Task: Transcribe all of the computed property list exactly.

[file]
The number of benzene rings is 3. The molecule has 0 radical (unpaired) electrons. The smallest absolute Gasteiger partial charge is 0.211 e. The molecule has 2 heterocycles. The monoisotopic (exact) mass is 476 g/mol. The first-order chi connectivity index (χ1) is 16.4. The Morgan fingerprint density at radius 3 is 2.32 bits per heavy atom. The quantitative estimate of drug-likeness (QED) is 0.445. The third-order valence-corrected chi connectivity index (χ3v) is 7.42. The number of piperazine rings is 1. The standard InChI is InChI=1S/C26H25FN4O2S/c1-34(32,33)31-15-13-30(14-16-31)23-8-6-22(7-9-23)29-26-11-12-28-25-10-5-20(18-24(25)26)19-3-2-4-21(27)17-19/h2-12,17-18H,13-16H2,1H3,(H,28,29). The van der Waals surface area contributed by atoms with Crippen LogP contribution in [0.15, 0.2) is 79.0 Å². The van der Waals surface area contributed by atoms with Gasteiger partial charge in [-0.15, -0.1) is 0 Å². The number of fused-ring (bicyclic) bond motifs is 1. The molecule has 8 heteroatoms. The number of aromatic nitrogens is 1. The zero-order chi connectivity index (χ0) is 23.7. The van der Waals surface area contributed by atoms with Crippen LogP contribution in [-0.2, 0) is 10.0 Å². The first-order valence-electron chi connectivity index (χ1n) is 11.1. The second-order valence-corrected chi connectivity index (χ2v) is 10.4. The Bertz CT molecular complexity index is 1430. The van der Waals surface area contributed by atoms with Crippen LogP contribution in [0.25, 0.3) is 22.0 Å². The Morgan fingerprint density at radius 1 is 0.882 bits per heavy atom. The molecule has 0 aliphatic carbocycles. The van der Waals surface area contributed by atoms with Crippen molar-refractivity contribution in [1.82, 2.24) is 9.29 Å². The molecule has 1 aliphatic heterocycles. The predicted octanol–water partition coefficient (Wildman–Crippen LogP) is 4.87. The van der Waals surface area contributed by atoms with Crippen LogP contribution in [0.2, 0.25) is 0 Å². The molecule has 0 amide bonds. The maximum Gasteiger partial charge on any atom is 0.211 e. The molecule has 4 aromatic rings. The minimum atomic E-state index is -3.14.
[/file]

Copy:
The number of benzene rings is 3. The molecule has 0 radical (unpaired) electrons. The smallest absolute Gasteiger partial charge is 0.211 e. The molecule has 2 heterocycles. The monoisotopic (exact) mass is 476 g/mol. The first-order chi connectivity index (χ1) is 16.4. The Morgan fingerprint density at radius 3 is 2.32 bits per heavy atom. The quantitative estimate of drug-likeness (QED) is 0.445. The third-order valence-corrected chi connectivity index (χ3v) is 7.42. The number of piperazine rings is 1. The standard InChI is InChI=1S/C26H25FN4O2S/c1-34(32,33)31-15-13-30(14-16-31)23-8-6-22(7-9-23)29-26-11-12-28-25-10-5-20(18-24(25)26)19-3-2-4-21(27)17-19/h2-12,17-18H,13-16H2,1H3,(H,28,29). The van der Waals surface area contributed by atoms with Crippen LogP contribution in [0.15, 0.2) is 79.0 Å². The van der Waals surface area contributed by atoms with Gasteiger partial charge in [-0.15, -0.1) is 0 Å². The number of fused-ring (bicyclic) bond motifs is 1. The molecule has 8 heteroatoms. The number of aromatic nitrogens is 1. The zero-order chi connectivity index (χ0) is 23.7. The van der Waals surface area contributed by atoms with Crippen LogP contribution in [-0.2, 0) is 10.0 Å². The first-order valence-electron chi connectivity index (χ1n) is 11.1. The second-order valence-corrected chi connectivity index (χ2v) is 10.4. The Bertz CT molecular complexity index is 1430. The van der Waals surface area contributed by atoms with Crippen LogP contribution in [0.25, 0.3) is 22.0 Å². The Morgan fingerprint density at radius 1 is 0.882 bits per heavy atom. The molecule has 0 aliphatic carbocycles. The van der Waals surface area contributed by atoms with Crippen molar-refractivity contribution in [1.82, 2.24) is 9.29 Å². The molecule has 1 aliphatic heterocycles. The predicted octanol–water partition coefficient (Wildman–Crippen LogP) is 4.87. The van der Waals surface area contributed by atoms with Crippen LogP contribution in [0.2, 0.25) is 0 Å². The molecule has 0 amide bonds. The maximum Gasteiger partial charge on any atom is 0.211 e. The molecule has 4 aromatic rings. The minimum atomic E-state index is -3.14.